This year’s festival begins June 26 with a program that features David Lonebear Sanipass, storyteller with Maine’s Mic Mac tribe. The musical component of the evening will examine Native American influences in chamber music via compositions by Antonin Dvorak and Charles Griffes.
On June 27 the focus will shift to Shaker music, led by Brother Arnold Hadd and Adams. The program will revolve around Shaker hymns, and there’s a sing-along too.
On June 29 the PSQ will spotlight Kennebunk native Patrick Doane, a New York violinist and composer. In his teen years, Doane studied with PSQ violinist Ron Lantz, and he maintains strong Maine connections. A recent Juilliard graduate, Doane has written a new string quartet that incorporates Shaker music. It will be premiered on June 29.
The three events mentioned above will take place at 7 p.m. at the Sabbathday Lake Shaker Community, Old Route 26 in New Gloucester. Call 926-4597.
Both the music festivals mentioned above are quite small. Maine’s biggest by far is the Bowdoin International Music Festival, which kicks off June 26 and stretches into the first weekend of August. It’s also among the oldest, dating back to 1965 when Bowdoin professor Robert K. Beckwith got together with New York violist and musical entrepreneur Lewis Kaplan, who headed a diverse chamber music group called the Aeolian Players.
Kaplan calls Manhattan home most months of the year, but lives in Brunswick during the summer. Plus spends much of his time flying around the globe, with permanent teaching gigs in London and Salzburg.
He has been the BIMF’s driving force from the get-go. Now in his mid-70s, he retains his boundless energy and love for music and Maine. He recently announced that he will step down as festival artistic director at the end of the 2014 season — after completing 50 years.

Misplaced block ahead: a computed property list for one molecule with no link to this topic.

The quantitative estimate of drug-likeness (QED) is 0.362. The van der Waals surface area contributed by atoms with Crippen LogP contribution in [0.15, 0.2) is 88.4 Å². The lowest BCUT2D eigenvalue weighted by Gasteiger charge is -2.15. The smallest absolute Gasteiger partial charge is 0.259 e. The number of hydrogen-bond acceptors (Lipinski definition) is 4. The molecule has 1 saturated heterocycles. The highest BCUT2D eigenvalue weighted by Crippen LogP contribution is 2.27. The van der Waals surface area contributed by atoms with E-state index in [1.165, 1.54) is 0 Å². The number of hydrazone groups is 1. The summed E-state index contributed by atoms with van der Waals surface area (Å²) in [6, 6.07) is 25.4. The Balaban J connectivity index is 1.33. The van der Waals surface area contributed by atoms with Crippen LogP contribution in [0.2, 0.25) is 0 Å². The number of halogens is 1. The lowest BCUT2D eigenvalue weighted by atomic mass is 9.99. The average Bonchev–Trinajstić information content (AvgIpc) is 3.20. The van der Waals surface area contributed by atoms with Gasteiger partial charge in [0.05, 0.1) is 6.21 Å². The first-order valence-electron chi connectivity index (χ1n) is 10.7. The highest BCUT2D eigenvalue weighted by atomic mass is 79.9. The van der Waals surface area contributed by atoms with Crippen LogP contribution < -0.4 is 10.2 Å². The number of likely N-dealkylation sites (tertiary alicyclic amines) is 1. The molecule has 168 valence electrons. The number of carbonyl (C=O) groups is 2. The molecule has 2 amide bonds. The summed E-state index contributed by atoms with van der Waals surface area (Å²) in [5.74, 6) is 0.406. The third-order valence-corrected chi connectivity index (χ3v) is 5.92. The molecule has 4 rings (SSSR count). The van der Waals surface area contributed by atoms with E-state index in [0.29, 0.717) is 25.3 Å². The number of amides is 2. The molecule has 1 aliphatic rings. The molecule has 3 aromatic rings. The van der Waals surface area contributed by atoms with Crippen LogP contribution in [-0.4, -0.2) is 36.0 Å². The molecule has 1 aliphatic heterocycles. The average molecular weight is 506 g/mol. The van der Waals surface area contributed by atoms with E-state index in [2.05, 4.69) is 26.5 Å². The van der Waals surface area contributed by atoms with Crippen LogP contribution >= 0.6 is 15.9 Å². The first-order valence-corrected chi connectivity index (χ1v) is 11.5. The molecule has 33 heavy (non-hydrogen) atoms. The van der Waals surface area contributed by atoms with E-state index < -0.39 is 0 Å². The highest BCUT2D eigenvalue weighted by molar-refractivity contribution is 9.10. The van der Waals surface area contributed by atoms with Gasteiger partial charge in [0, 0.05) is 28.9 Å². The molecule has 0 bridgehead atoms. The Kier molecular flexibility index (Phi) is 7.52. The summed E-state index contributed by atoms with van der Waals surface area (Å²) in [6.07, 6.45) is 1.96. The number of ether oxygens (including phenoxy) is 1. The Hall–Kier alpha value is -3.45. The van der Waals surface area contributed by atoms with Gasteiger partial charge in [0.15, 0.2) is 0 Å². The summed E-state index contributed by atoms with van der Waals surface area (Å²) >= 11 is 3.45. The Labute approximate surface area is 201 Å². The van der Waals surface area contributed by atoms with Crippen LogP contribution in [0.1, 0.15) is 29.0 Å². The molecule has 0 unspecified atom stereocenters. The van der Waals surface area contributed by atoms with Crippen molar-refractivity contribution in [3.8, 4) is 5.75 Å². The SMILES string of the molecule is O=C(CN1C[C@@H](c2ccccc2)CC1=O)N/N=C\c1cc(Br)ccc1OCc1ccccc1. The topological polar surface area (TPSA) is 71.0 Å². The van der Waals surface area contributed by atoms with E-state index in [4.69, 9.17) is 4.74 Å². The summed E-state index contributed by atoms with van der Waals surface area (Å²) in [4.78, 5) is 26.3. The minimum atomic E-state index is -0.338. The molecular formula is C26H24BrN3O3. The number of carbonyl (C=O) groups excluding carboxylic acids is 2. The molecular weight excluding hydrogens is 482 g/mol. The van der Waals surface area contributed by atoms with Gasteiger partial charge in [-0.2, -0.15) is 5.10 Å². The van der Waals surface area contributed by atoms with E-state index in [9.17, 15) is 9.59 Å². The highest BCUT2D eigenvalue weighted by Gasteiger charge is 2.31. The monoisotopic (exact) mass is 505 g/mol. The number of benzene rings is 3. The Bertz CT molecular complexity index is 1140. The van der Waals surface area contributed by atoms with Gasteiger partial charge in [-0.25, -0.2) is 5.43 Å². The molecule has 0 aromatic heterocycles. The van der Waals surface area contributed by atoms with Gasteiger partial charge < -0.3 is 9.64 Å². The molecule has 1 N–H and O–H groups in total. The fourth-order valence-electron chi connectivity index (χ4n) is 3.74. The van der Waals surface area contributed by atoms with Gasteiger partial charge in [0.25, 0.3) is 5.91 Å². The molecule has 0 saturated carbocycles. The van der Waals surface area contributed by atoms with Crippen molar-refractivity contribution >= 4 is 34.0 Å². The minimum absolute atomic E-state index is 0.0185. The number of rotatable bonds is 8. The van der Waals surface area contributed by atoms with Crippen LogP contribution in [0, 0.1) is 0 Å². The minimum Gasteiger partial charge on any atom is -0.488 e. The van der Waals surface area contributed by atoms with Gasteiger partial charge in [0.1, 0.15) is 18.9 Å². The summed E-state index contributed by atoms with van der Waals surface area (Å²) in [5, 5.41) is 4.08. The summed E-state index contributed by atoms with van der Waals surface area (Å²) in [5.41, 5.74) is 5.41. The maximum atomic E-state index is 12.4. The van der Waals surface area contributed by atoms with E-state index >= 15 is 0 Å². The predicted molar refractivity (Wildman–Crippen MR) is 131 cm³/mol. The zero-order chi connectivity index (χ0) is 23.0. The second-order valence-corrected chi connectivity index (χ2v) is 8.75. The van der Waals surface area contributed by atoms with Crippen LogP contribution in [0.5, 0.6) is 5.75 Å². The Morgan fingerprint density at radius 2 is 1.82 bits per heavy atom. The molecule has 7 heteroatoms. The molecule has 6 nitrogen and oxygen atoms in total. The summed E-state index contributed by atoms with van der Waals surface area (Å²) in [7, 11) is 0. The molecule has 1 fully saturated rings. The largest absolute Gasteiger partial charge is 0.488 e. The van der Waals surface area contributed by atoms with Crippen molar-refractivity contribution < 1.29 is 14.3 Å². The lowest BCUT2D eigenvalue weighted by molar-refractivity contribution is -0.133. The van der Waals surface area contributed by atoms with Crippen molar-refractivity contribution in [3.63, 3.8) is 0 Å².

About 250 students attend the festival, which offers a pathway for professional growth for young players. BIMF faculty numbers about 50, headed by Kaplan, a longtime professor at the Juilliard School and the Manhattan School of Music.
Public concerts are given seven days per week. The two headline concert series are on Wednesdays and Fridays. The June 26 Wednesday Upbeat and the June 28 Festival Friday concerts feature the well-established Ying String Quartet – BIMF artists in residence for years – plus a newcomer to the associate faculty, violinist Laura Lutzke.
A recent Juilliard grad, Lutzke has served as the concertmaster with the New York Youth Symphony and she was named among the “Rising Stars” of the Caramoor International Music Festival in 2008 and 2009.
Another BIMF concert series is the Monday Sonatas, which typically feature solo and duet performances, often matching senior faculty and the festival’s most promising young performers.
And speaking of the young performers, there is no set schedule for the Artists of Tomorrow series, but generally speaking these concerts are slated for Tuesdays, Thursdays, Saturdays and Sundays. These concerts are free.
Kaplan has been a champion of new music from the start of the festival, and always has a composer or two in residence. The fifth weekend of the festival is entirely devoted to contemporary music.
BIMF Festival Friday concerts take place at Crooker Auditorium at Brunswick High School, while most other public events use Studzinski Recital Hall on the Bowdoin College campus. For a full schedule of times, artists, programs and venues visit bowdoinfestival.org.